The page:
The unemployment rate may be slowly going down, but there is one number that seems to keep going up: the number of Americans who have been out of work for six months or longer.
The number of long-unemployed individuals increased from 5.1 million to 5.4 millionlast month, according to CNNMoney.com As the number continues to climb, some economists worry it will result in a permanent jump in the unemployment rate.
Economists are split on the reasons for this epidemic. Some believe it's simply due to low demand and will get better with time. But others feel it is more of a "structural" problem due to a gap between the skills required in today's available jobs and the skills the unemployed candidates possess.
Whatever the reason, the longer these individuals stay unemployed, the less desirable they will be to employers and the harder it will be for them to find a job. "Unemployed discrimination" is still alive and well despite some lawmakers' attempts to stop it.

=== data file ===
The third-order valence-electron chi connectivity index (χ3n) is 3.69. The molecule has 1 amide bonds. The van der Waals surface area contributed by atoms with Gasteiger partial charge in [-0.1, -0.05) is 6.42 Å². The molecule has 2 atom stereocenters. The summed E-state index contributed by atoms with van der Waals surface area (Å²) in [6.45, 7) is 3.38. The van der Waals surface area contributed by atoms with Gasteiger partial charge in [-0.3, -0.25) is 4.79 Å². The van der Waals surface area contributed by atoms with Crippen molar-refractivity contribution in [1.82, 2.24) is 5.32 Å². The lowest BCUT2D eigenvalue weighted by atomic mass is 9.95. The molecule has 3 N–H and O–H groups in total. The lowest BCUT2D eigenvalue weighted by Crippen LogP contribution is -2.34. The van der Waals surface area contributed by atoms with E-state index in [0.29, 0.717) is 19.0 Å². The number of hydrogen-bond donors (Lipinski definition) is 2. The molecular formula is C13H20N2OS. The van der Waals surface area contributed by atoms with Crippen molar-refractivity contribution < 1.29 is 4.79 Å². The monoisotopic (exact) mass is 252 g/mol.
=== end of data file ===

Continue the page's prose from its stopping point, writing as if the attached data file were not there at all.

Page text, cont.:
The reason employers are reluctant to hire someone who has been out of work a long time is because they believe the person must not be a very good worker. But due to the recession, many people found themselves unemployed through no fault of their own. Some of them really are star candidates. The key is getting employers to give them a chance. So how can they do that?
You can help them by offering these candidates to clients on a contract-to-direct basis. This allows your clients to "try-before-they-buy." If the candidate doesn't meet expectations, the client can end the assignment and try someone else. But if the candidate proves to be a good find, the company can then extend a direct-hire offer (and pay you a conversion fee!)
The plight of the long-term unemployed is not a simple problem with a simple answer. But you may be able to help in a small way by convincing your clients to give some of these workers a chance.